for Leyton East
|Preceded by||Ernest Edward Alexander|
|Succeeded by||Ernest Edward Alexander|
for Wandsworth Central
|Preceded by||Sir Henry Jackson|
|Succeeded by||Sir Henry Jackson|
Archibald George Church
7 September 1886
Mile End/Bow, Middlesex
|Died||23 August 1954 (aged 67)|
St Stephens Hospital, Fulham, London
|Political party||Labour Party (UK)|
|National Labour Organisation|
|Spouse(s)||Katherine Mary Strange Church|
|Residence||17 Wellington Square, Chelsea, London|
|Branch/service||British Army: Royal Garrison Artillery|
Major Archibald Church DSO MC (1886-1954) was a British school teacher, soldier and Labour Party politician. He served as the Member of Parliament (MP) for Leyton East from 1923 to 1924, and for Wandsworth Central from 1929 to 1931.
Church was born on 7 December 1866 in London, England and was educated at University College, London. He was a schoolmaster from 1909 to 1914 when he joined the Army at the start of the First World War.
Church served on the Western Front for three years with the Royal Artillery then the Royal Flying Corps. He was transferred to North Russia to command the Centre Column of the 237 Infantary Brigade. In January 1919, Church was awarded the Military Cross (MC) for his service during the First World War, and in January 1920 he was awarded the Distinguished Service Order (DSO) for action in the Murmansk Command during the British intervention in the Russian Civil War. The citation noted his "particular gallantry and zeal during the operations from Medevja-gora to Unitsa, 8 June to 26 July 1919".
- Failed 1922 campaign
- Successful 1923 campaign and loss in 1924
- Successful 1929 campaign
He took urban, more middle class, Wandsworth Central returning to the Commons at the next general election in 1929 general election. He took it from a recently knighted Conservative, noted in transport services. He won a slender majority of 300 votes (1.1% of the total).
- Eugenic voluntary sterilisation bill
In July 1931, Church tabled a Ten Minute Rule Bill promoted by the Eugenics Education Society. Although the eugenics measure was "a Bill to enable mental defectives to undergo sterilizing operations or sterilizing treatment upon their own application, or that of their spouses or parents or guardians," its underlying purpose was the eventual introduction of compulsory sterilisation, with Church describing it as "an experiment on a small scale so that later on we may have the benefit of the results and experience gained in order to come to conclusions before bringing in a Bill for the compulsory sterilisation of the unfit." The Commons voted by 167 votes to 89 against any second reading.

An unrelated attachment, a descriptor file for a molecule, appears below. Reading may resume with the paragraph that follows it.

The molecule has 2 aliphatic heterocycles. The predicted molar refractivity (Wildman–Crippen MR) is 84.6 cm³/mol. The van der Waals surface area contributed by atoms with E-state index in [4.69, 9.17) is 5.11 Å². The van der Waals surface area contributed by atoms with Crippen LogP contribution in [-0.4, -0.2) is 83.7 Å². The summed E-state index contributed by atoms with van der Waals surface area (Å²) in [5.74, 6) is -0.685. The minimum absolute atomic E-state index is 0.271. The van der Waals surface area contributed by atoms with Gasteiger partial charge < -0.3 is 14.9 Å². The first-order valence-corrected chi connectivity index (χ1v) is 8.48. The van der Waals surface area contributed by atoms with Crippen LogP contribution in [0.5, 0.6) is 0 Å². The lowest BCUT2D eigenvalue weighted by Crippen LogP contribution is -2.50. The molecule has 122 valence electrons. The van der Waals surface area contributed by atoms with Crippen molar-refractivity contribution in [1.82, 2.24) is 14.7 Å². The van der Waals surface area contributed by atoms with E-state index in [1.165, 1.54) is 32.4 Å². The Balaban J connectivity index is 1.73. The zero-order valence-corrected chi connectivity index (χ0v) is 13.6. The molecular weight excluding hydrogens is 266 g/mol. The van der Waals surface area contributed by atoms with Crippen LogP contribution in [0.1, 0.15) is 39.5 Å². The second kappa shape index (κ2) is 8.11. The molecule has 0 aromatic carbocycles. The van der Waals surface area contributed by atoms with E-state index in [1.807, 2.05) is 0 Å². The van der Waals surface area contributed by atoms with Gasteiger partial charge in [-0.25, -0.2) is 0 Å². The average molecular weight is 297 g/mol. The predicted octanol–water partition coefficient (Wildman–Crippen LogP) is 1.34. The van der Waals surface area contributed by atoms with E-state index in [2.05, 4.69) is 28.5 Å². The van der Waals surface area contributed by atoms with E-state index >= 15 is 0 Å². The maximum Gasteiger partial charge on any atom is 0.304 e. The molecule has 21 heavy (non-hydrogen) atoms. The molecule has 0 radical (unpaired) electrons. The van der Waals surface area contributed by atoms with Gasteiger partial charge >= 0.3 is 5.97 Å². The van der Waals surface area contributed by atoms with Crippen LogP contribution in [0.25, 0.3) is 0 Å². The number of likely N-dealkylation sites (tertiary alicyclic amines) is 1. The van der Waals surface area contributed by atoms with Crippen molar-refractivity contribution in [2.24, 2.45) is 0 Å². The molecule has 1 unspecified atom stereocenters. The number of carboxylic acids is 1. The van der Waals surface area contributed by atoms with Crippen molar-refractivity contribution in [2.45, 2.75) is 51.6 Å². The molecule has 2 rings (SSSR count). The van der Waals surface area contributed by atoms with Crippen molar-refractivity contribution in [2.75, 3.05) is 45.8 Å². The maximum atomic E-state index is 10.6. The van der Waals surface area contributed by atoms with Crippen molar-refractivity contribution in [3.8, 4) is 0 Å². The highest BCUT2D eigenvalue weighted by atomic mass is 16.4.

- Move to NLO and failed 1931 campaign
When the Labour Prime Minister Ramsay MacDonald left the party in 1931 to co-lead a Conservative-dominated National Government, Church was one of the few Labour MPs to support him. He followed MacDonald into the new National Labour Organisation then that year stood in the 1931 general election as a National Independent for the London University seat, where he lost by a 27:73 ratio against one candidate.
He stood again twice, as a National Labour (NLO) candidate: in Bristol East at the 1935 general election then in Derby at a by-election in July 1936, and in Tottenham South as a "National" candidate at the 1945 general election but remained unelected after 1931.
- Leigh Rayment's Historical List of MPs – Constituencies beginning with "W" (part 1)
- Craig, F. W. S. (1989) . British parliamentary election results 1885–1918 (2nd ed.). Chichester: Parliamentary Research Services. p. 56. ISBN 0-900178-27-2.
- "No. 31092". The London Gazette (Supplement). 31 December 1918. pp. 23–24.
- "No. 31745". The London Gazette (Supplement). 20 January 1920. p. 919.
- Craig, op. cit., page 427
- "No. 32897". The London Gazette. 11 January 1924. p. 363.
- Craig, op. cit., page 170
- "No. 33508". The London Gazette. 21 June 1929. p. 4115.
- Fennell, Phil (1996). Treatment without consent: law, psychiatry and the treatment of mentally disordered people since 1845. Routledge. p. 84. ISBN 978-0-415-07787-3.
- "House of Commons Debates 21 July 1931 vol 255 cc1249-57". Hansard. Hansard 1803–2005. Retrieved 29 July 2010.
- Craig, op. cit., page 669
- Craig, op. cit., page 106
- Craig, op. cit., page 124
- "No. 34034". The London Gazette. 20 March 1934. pp. 1860–1861.
- Hansard 1803–2005: contributions in Parliament by Archibald Church
|Parliament of the United Kingdom|
| Member of Parliament for Leyton East
1923 – 1924
Sir Henry Jackson
| Member of Parliament for Wandsworth Central
1929 – 1931
Sir Henry Jackson, Bt
|Trade union offices|
| General Secretary of the National Union of Scientific Workers
1920 – 1931